This week I am living and working at Arts Letters & Numbers a multidisciplinary artist in residency program in Averill Park, NY, outside of Albany.
The old mill house where I’m staying with 7 other artists has been repurposed into a retreat for artists from all disciplines, crossing over even into the world of math and science.
After arriving Monday afternoon, we organized our stuff and got straight to the business of having a t party (that would be “t” as in tequila) and “a serious conversation” ~ a salon-style get-together at advisory board members Robert and Diane’s home.
(Robert holding a huge bottle of tequila in the shape of a rifle.)
After attending last year’s Affordable Art Fair where The Art Students League had a booth, and after hearing about the generations of New York artists who’ve been members at “The League”, and after lots of talk and no action, I finnnnnalllllly pulled the trigger and signed up for the Drawing with Color art class twice a week.
To refresh your memory, The Art Students League is a studio style art school where classes are continually held throughout the year and students pay monthly. You merely come into class once you’ve started paying, rather than having a formal beginning to a class or semester structure. I believe the summer may be its own session but otherwise, we keep rolling.
The teacher is not present every class so students work independently. There are also additional weekly studio hours that students can attend to draw or paint from models.
The first day, admittedly, was kind of weird. It wasn’t the day the teacher was there and a lot of people were clearly continuing on their own independent projects. I did some sketches for the 2017 Spring Collection but without any other guidance and not my full panoply of supplies, I ducked out a bit early. Yesterday the teacher was there and I also brought a lot more paints, canvases and such to work with. Again, it was basically independent study with everyone working on whatever they had brought. The teacher was outgoing and walked around giving advice and opinions on the work.
Definitely not your typical art class but I can see I’m going to get a lot of work done and I appreciate his insights and feedback.
Hi WordPress Friends! I’m sorry I’ve been MIA for a while here. As most of you know I’ve launched a new career in NYC as an artist, and what anyone fails to tell you is that while you may LOVE your creative pursuit, there’s a whole lot of “business running” that also has to go on behind the scenes!
I’ve been in the weeds, tracking expenses, figuring out how to build huge boxes to ship big paintings, and generally not doing a good job keeping up with YOU!
I have been blogging a bit over on my art website Hannah Lowe Corman and the posts may be of interest to some of you as they generally overlap with some of the themes I’ve come to write about here: career stuff, art and architecture, events around town and general thoughts on life.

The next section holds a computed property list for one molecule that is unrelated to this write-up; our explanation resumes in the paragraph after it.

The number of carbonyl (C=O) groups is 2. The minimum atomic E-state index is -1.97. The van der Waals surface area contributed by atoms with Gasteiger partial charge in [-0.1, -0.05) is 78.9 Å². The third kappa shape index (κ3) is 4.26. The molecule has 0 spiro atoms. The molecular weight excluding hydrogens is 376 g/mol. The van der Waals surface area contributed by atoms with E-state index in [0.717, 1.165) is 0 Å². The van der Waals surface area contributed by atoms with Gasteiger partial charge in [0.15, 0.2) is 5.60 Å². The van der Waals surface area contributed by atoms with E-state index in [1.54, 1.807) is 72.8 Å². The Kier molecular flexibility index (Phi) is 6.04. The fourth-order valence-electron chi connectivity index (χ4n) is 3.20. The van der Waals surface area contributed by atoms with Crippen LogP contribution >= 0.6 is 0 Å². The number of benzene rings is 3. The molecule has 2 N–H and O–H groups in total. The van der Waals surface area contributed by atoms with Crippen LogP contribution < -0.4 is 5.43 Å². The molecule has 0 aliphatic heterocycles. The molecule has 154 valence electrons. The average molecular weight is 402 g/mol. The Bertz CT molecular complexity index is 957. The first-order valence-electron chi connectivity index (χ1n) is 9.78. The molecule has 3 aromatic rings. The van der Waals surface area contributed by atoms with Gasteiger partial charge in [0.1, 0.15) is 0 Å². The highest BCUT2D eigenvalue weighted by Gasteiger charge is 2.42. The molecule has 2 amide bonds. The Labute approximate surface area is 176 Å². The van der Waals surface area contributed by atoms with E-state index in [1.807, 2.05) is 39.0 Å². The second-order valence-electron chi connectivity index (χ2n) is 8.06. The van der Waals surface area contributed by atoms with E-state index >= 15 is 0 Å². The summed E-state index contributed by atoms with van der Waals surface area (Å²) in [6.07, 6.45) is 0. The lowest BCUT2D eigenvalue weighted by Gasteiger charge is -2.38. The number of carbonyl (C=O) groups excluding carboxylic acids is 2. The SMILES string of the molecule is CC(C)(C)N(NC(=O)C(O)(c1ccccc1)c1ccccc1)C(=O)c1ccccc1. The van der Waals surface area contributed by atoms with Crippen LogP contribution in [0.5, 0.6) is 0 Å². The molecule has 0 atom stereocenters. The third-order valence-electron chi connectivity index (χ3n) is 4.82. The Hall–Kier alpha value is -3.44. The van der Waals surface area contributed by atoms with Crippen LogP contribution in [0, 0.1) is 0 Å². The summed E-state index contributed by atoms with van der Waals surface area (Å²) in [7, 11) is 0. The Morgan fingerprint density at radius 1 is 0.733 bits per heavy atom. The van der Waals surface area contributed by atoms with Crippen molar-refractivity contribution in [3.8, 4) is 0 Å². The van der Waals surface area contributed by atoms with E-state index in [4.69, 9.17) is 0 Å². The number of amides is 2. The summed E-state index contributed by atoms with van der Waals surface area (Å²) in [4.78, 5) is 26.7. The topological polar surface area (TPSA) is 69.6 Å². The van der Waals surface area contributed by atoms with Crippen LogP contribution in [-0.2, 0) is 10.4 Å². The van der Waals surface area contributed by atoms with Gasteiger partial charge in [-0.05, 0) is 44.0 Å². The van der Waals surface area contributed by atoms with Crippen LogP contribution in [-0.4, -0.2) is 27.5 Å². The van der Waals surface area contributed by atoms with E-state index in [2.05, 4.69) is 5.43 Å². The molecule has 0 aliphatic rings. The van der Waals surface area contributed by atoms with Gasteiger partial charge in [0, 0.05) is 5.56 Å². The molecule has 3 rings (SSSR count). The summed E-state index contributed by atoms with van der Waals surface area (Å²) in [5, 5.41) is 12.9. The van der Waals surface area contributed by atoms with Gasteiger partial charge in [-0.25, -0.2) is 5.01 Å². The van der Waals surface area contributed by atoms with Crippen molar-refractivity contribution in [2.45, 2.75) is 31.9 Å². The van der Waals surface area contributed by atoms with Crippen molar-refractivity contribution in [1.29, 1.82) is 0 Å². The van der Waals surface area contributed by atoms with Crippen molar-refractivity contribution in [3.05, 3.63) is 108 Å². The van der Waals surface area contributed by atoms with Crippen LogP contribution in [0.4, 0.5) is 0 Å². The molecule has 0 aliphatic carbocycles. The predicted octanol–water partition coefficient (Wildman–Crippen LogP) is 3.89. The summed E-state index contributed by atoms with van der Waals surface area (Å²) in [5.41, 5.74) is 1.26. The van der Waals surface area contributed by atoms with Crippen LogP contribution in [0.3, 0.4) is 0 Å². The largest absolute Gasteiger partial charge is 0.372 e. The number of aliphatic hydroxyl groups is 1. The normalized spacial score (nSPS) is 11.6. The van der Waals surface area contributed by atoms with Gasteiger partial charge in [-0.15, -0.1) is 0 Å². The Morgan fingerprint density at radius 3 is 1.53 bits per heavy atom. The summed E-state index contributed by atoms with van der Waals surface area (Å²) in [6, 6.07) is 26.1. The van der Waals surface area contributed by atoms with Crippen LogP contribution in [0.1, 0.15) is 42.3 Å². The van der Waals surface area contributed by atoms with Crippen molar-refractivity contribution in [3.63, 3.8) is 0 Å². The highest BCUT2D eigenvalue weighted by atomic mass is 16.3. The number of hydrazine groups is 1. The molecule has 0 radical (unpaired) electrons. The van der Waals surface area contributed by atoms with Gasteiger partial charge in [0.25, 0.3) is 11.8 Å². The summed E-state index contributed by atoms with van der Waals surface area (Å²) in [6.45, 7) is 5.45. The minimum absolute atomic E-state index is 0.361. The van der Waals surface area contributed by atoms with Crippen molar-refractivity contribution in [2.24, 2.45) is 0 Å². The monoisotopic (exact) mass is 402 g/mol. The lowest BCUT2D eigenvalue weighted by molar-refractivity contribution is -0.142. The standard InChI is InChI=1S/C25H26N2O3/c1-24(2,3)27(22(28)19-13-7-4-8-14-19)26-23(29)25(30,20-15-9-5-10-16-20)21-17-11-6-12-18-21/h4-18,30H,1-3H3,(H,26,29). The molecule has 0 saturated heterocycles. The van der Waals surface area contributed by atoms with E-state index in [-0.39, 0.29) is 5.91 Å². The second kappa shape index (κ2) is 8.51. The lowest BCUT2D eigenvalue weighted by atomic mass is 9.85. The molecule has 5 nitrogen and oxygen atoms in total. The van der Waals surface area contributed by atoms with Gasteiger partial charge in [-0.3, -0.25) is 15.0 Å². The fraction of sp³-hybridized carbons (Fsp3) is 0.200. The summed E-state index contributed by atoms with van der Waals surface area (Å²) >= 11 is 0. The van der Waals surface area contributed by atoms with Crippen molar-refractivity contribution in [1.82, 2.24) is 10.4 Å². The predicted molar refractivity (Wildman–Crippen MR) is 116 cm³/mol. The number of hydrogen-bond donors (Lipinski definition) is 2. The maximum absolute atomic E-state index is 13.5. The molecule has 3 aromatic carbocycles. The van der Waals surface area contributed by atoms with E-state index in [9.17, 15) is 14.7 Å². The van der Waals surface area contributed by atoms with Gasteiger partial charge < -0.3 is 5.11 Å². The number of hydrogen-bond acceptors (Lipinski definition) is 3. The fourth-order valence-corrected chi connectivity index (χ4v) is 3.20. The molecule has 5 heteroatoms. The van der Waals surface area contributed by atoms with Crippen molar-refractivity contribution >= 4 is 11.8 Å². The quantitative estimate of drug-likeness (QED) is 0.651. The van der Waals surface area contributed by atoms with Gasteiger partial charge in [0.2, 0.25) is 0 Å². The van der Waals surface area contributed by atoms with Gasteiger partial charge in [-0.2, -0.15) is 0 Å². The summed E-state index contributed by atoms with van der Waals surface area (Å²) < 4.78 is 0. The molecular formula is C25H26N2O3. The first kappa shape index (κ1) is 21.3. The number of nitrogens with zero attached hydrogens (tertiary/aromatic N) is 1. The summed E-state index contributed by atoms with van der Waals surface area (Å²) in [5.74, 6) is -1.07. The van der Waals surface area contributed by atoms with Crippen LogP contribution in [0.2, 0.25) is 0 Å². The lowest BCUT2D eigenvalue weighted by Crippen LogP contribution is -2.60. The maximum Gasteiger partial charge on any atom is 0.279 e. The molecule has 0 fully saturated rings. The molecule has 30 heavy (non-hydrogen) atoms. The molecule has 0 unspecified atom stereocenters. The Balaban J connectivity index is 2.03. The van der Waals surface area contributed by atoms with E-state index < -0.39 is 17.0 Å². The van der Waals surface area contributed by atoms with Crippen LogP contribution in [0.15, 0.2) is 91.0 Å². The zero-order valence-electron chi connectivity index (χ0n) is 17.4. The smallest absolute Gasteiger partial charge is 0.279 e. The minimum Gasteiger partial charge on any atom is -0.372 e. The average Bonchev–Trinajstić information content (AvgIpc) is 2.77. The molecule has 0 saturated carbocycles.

I’m in the process of revamping that art website (if anyone is selling physical products on SquareSpace and dealing with their terrible sales tax integration, you may feel my pain), and I wanted to give you guys the first heads up on that.
I’d LOVE to continue connecting with you, so to get the jump, join the baby HLC art community HERE
I’m not quite gone from my life blogging as Next Stop: TBD, but I hope to see you over there in the meantime, and I also look forward to continuing to read all of your blogs over here on WordPress.
As many of you know, I used to run a wedding dress shop in Ann Arbor Michigan, which was completely staffed by volunteers, where the dresses were donated, and where the proceeds were used at the Cancer Support Community of Greater Ann Arbor. It was a fun and fulfilling endeavor and sometimes I miss being around brides and their families in their happy moments.
Last weekend, I felt like I was back in that world, while collaborating on a styled wedding photography shoot with Clare Mullins Photography. Clare pulled together her vision for a Monet-inspired watercolor and gold theme and brought in her sister to model. I painted a 9.5 ft x 5 ft backdrop in shades of white, green, gold and pink, andMeg Burrell created a clean and modern stationery suite.
It was the first time I had created a work this large or created a backdrop of any kind (save for maybe those huge clothes we made for sorority skits haha) and it was a challenge but fun!
Quick: Google “how to make a backdrop!” That’s what I did! I ordered a few rolls of the biggest canvas and heavy duty paper I could find. But not wanting to buy poles and such, we decided to go with paper that could be hung directly onto the wall of the room Clare had rented for the shoot.
In my tiny apartment, I unfurled the longest length possible and painted, waited for it to dry, rolled it in from the end and unfurled another section, working to integrate all the parts seamlessly.
When I was finally able to unroll the whole thing across the room on the shoot day, I loved the way it all came together!! We chose to hang it vertically for the shoot, but I would love to see it framed hanging horizontally behind someone’s couch. It definitely has a watery/Monet-y quality to it.